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Bio 1442 week 1 notes for exam 3

by: Kristin O'Flaherty

Bio 1442 week 1 notes for exam 3 BIOL 1442

Marketplace > University of Texas at Arlington > Biology > BIOL 1442 > Bio 1442 week 1 notes for exam 3
Kristin O'Flaherty
GPA 3.0

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starts with ch 31; exam 3 notes
Evolution and Ecology
Dr. Roelke
Class Notes
biology; bio 1442; Roelke; uta; university of texas at arlington;
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This 5 page Class Notes was uploaded by Kristin O'Flaherty on Wednesday April 6, 2016. The Class Notes belongs to BIOL 1442 at University of Texas at Arlington taught by Dr. Roelke in Winter 2016. Since its upload, it has received 62 views. For similar materials see Evolution and Ecology in Biology at University of Texas at Arlington.


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Date Created: 04/06/16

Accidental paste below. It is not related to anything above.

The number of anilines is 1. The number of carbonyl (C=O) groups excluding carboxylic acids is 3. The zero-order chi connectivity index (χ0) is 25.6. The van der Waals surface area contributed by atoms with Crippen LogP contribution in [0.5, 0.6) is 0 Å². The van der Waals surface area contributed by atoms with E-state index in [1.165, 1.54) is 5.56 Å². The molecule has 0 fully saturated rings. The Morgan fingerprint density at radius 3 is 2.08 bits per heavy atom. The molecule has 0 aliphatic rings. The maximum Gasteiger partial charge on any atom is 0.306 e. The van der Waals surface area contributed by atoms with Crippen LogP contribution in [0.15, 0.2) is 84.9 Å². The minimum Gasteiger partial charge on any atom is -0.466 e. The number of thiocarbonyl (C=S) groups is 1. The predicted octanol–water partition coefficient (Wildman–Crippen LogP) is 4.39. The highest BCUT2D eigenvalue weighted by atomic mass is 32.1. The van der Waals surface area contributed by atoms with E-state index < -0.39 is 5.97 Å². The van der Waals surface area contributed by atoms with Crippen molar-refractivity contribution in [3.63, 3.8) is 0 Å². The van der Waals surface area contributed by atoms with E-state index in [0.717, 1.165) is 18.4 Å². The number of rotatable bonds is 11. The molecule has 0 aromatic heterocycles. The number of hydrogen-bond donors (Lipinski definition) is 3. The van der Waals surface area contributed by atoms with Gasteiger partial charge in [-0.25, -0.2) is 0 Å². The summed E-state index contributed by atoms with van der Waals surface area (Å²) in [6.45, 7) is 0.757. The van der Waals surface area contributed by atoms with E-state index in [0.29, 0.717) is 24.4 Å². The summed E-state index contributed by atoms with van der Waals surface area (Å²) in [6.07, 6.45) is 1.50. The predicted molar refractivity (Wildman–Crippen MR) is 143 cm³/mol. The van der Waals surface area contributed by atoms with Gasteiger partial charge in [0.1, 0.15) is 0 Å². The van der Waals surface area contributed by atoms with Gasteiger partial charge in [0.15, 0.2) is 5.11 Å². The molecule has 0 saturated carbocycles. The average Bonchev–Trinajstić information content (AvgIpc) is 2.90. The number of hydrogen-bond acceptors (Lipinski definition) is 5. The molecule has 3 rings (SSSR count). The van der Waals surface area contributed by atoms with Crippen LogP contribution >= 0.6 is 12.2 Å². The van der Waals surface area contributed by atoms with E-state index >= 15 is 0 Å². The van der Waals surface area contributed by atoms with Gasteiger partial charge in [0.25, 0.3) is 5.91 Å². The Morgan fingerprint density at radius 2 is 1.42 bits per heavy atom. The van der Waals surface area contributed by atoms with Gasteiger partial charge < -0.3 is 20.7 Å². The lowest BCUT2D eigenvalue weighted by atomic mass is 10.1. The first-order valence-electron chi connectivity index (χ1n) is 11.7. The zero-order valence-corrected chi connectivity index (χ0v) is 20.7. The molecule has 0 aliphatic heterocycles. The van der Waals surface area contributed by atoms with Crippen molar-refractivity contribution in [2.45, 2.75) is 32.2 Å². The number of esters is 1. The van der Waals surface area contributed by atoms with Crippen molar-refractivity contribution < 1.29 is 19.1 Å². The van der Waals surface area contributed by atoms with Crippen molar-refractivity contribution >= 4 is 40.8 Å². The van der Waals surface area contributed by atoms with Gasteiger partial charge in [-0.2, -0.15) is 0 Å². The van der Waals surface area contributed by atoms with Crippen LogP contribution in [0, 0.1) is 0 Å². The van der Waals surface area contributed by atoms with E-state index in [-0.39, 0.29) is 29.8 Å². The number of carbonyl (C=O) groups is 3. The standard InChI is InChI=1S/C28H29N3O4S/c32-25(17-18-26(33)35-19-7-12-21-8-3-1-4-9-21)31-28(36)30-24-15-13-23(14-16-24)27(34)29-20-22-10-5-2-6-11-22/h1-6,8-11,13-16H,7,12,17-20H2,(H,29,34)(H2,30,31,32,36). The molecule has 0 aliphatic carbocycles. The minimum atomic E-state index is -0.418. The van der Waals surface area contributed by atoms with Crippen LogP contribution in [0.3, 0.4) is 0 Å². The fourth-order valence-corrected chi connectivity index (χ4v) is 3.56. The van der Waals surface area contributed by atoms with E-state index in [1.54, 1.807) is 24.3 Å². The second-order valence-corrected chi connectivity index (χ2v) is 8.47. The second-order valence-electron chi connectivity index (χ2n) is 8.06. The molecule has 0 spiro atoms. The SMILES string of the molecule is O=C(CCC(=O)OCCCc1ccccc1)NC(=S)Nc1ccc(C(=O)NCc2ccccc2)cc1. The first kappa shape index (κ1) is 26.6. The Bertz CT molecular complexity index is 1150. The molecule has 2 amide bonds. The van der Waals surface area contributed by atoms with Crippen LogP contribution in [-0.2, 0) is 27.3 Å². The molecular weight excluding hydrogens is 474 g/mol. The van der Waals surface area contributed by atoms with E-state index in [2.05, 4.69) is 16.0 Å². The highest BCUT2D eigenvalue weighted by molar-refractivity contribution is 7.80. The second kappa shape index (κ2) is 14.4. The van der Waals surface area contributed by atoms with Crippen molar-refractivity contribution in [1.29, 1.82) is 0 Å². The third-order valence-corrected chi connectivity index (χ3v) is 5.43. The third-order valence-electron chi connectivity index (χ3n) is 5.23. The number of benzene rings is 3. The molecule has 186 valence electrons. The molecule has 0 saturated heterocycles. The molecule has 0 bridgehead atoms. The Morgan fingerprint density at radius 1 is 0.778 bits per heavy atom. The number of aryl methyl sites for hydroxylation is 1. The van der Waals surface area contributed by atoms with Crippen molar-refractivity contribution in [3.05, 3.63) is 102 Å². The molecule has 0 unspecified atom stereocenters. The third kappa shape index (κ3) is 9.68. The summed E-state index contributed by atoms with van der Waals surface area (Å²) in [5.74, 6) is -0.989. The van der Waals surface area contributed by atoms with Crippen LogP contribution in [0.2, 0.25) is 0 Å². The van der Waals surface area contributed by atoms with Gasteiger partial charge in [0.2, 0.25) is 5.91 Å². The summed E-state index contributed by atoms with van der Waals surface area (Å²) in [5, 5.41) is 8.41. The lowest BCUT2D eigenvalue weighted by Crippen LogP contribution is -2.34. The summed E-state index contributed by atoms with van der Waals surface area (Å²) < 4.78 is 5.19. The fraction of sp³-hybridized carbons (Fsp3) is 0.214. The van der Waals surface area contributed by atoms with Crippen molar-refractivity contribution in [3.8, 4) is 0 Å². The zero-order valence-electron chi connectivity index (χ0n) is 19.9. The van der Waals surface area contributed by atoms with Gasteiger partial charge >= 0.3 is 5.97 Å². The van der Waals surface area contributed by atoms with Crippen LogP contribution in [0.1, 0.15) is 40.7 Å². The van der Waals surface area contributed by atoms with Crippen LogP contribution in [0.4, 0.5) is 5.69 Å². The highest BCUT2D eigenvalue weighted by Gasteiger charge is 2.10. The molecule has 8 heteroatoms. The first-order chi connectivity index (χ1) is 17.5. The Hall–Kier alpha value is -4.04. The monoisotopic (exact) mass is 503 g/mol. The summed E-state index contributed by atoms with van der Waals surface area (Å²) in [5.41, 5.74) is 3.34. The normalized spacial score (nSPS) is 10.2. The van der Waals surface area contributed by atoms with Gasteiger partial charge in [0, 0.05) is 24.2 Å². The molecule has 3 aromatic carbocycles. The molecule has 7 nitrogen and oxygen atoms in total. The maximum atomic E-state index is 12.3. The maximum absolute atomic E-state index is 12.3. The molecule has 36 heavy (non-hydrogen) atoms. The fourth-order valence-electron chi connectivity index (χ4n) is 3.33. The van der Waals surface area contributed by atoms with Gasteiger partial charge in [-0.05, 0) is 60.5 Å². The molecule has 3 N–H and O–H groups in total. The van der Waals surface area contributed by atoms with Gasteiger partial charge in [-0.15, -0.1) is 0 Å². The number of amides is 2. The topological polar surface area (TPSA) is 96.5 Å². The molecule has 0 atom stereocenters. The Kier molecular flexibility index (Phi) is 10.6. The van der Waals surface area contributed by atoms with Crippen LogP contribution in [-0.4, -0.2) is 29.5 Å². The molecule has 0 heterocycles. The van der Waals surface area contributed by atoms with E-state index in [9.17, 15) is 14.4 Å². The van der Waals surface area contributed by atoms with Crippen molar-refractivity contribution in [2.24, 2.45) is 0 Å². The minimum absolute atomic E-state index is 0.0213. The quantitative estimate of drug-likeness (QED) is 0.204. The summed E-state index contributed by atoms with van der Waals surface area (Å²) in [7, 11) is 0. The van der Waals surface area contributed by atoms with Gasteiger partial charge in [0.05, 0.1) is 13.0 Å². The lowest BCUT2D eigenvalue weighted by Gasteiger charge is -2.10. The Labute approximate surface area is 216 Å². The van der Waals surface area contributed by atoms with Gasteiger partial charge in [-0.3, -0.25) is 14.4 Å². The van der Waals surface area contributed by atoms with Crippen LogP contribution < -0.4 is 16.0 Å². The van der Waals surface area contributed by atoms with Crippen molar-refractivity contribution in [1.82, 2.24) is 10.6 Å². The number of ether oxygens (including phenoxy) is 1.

Week 1 Bio Notes  CH 31: FUNGI  Fungi are diverse and widespread  They are essential for the well­being of most terrestrial ecosystems because they break  down organic material and recycle vital nutrients  About 100,000 species of fungi have been described  It is estimated there are actually 1.5 million species of fungi  Fungi are heterotrophs that feed by absorption  Fungi exhibit diverse lifestyles o Decomposers o Parasites o Mutualists  Most common body structures are multicellular filaments and single cells (yeasts)  Some species grow as either filaments or yeasts; others grow as both  Morphology of multicellular fungi enhances their ability to absorb nutrients  Fungi consist of mycelia, networks of branched hyphae adapted for absorption  A mycelium’s structure maximizes its surface­to­volume ratio  Fungal cell walls contain chitin  Most fungi have hyphae divided into cells by septa  Coenocytic fungi lack septa  Some fungi have specialized hyphae called haustoria that allow them to penetrate the  tissues of their host  Mycorrhizae are mutually beneficial relationships between fungi and plant roots  Ectomycorrhizal fungi for sheaths of hyphae over a root  Arbuscular mycorrhizal fungi extend hyphae through the cell walls of root cells and into  tubes formed by invagination of the root cell membrane  Fungi can produce spores from different types of life cycles  Fungi propagate themselves by producing vast numbers of spores, either sexually or  asexually  Fungi use sexual signaling molecules called pheromones to communicate their mating  type  Plasmogamy is the union of cytoplasm from two parent mycelia  In most fungi, the haploid nuclei from each parent do not fuse right away; they coexist in  the mycelium called a heterokaryon  In some fungi, the haploid nuclei pair off two to a cell; such a mycelium is said to be  dikaryotic  Hours days or even centuries may pass before the occurrence of karyogamy, nuclear  fusion  Become diploid  Produce haploid cells  Produces genetic variation  Molds produce haploid spores by mitosis and form visible mycelia  Yeasts can reproduce asexually   Yeasts reproduce asexually by simple cell division and the pinching of “bud cells” from a parent cell  Some fungi can grow yeasts and as filamentous mycelia  Deuteromycetes are fungi that don't have a sexual stage  Fungi are most closely related to unicellular nucleariids  Animals are most closely related to unicellular choanoflagellates  This suggests that multicellularity arose separately in animals and fungi  The oldest undisputed fossils of fungi are only about 460 million years old (animals are  about 700 million years old)  Chytrids are responsible for amphibian deaths worldwide  Fungi were among the earliest colonizers of land  Fossil evidence indicates fungi form mutualistic relationships with early land plants  Genomic analysis indicates genes involved in mycorrhizal formation, sym genes, were  likely present in the common ancestor to land plants 3/30  Annelids are coelomates with bodies composed of a series fused rings  The phylum Annelida was traditionally divided into three clades o Polychaeta o Oligochaeta o Hirun  Errantians o Mobile marine things o Paddle­like structures  Sedentarians o Less mobile  Earthworms  Ecdysozoans  Nematodes are the most abundant multicellular animal on Earth  Some species of nematodes are parasites  Arthropods o ⅔ of every species known are arthropods o Hox genes  arthropods=swiss army knife o Chelicerates  Water scorpions, horseshoe crabs, spiders, dust mites o Myriapods  Millipedes and centipedes  Centipedes are carnivores o Pancrustacea  Crustaceans live in the water  Isopods (roley poleys)  Krill are not shrimp  Barnacles  Hexapods ­insects  Incomplete metamorphosis  Complete metamorphosis  Separate males and females o Echinoderms­starfish  Water vascular system  Radial symmetry with multiples of 5 o Holothuroidea: sea cucumbers o Chordata


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